Another key problem is that though the military may have retreated to barracks, its fingers remain in many pies. The military funds a considerable part of its budget through various entrepreneurial activities, not all above board, and — in cahoots with local politicians and gangs — they have figured out how to make decentralization a goldmine. However, keeping the military on board has been a priority for the nation’s nascent democracy, meaning the government turns a blind eye to protection rackets and other ventures and has not delved into accountability for past abuses during the New Order.

So Indonesia’s apparent strides forward may not appear so convincing to its own citizens. Those who have done well aspire to more, and those on the outside looking in wonder when will it be their turn. Poverty — an estimated 100 million eke by on less than $2 a day — remains a glaring reminder of unrealized promises. After all, the fifth pillar of Pancasila, the official national ideology, enshrines social justice as a right — though it’s one that has proved elusive.

Now, as Indonesia gears up for those presidential elections in 2014, the long shadows of the New Order are evident.

The early frontrunner is Prabowo Subianto, the former son-in-law of Suharto who, as a special-forces commander, was implicated in student shootings and orchestrating anti-Chinese riots in 1998 in order to sow chaos and justify a coup d’état. He failed, but reinvented himself as a successful entrepreneur and has liberally used his campaign war chest to generate a buzz; after all the past is the past.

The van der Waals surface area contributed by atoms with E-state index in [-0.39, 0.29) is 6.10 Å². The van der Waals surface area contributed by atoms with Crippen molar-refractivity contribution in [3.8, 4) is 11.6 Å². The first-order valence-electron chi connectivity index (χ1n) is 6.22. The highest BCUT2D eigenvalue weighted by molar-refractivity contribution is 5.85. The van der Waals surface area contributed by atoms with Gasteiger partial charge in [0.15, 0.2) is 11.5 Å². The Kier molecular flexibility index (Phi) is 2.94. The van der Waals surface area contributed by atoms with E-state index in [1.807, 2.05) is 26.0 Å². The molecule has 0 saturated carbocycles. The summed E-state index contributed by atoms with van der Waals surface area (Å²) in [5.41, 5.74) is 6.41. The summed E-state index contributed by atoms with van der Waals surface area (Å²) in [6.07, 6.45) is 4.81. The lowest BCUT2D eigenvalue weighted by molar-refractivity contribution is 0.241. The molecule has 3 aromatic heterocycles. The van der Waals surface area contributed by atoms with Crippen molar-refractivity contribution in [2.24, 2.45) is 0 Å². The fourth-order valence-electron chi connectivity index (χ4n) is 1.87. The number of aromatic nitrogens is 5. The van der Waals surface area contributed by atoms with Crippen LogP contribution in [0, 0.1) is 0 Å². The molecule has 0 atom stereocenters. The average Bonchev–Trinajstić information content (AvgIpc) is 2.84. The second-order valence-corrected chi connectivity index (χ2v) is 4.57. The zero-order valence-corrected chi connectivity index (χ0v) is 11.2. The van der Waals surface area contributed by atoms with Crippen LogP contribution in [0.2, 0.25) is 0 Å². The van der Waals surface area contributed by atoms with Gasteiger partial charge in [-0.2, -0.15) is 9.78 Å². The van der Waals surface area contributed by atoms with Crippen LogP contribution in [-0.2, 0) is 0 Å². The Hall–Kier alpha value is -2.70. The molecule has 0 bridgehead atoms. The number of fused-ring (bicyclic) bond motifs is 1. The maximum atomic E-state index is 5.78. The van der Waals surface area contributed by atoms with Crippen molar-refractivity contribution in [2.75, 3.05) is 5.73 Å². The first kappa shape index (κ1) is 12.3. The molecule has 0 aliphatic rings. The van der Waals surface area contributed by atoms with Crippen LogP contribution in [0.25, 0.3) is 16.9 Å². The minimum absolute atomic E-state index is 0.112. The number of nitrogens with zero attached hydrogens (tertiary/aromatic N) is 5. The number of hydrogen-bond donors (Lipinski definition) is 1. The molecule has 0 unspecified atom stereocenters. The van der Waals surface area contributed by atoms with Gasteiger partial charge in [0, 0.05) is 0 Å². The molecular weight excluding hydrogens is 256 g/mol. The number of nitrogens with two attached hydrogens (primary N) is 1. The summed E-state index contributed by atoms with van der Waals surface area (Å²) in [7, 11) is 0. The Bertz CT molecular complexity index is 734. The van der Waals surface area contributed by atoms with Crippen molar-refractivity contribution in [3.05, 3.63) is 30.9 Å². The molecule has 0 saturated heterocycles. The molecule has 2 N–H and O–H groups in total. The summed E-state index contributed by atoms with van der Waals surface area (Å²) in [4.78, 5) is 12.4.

Another leading candidate is from the Bakrie clan, a Suharto crony family. Aburizal Bakrie may be the head of Golkar, Suharto’s old party, but his prospects are slipping away along with his family’s fortunes, including a major scandal involving a Rothschild descendant.

And then there is Megawati — looking for redemption and more; bearing a name everyone recognizes, but not much else.

Into this miasma of politics a newcomer has stepped on stage: Joko Widodo, Jakarta’s new governor. He is untainted by scandal, has a stellar record and a populist touch — which explains why he is the odds-on favorite to succeed SBY.

But can he make a difference? In some ways he already has through unseating establishment incumbents, giving voice to the urban poor and unabashedly standing up to anti-Chinese sentiments while battling against globalization.

He is the man of the moment, a champion of the have-nots and marginalized — but the vested interests have enormous advantages and will probably get their way even if he represents change Indonesians want to believe in. And nobody is counting Prabowo Subianto out in what promises to be a bare-knuckles affair.

Jeff Kingston is Director of Asian Studies, Temple University Japan.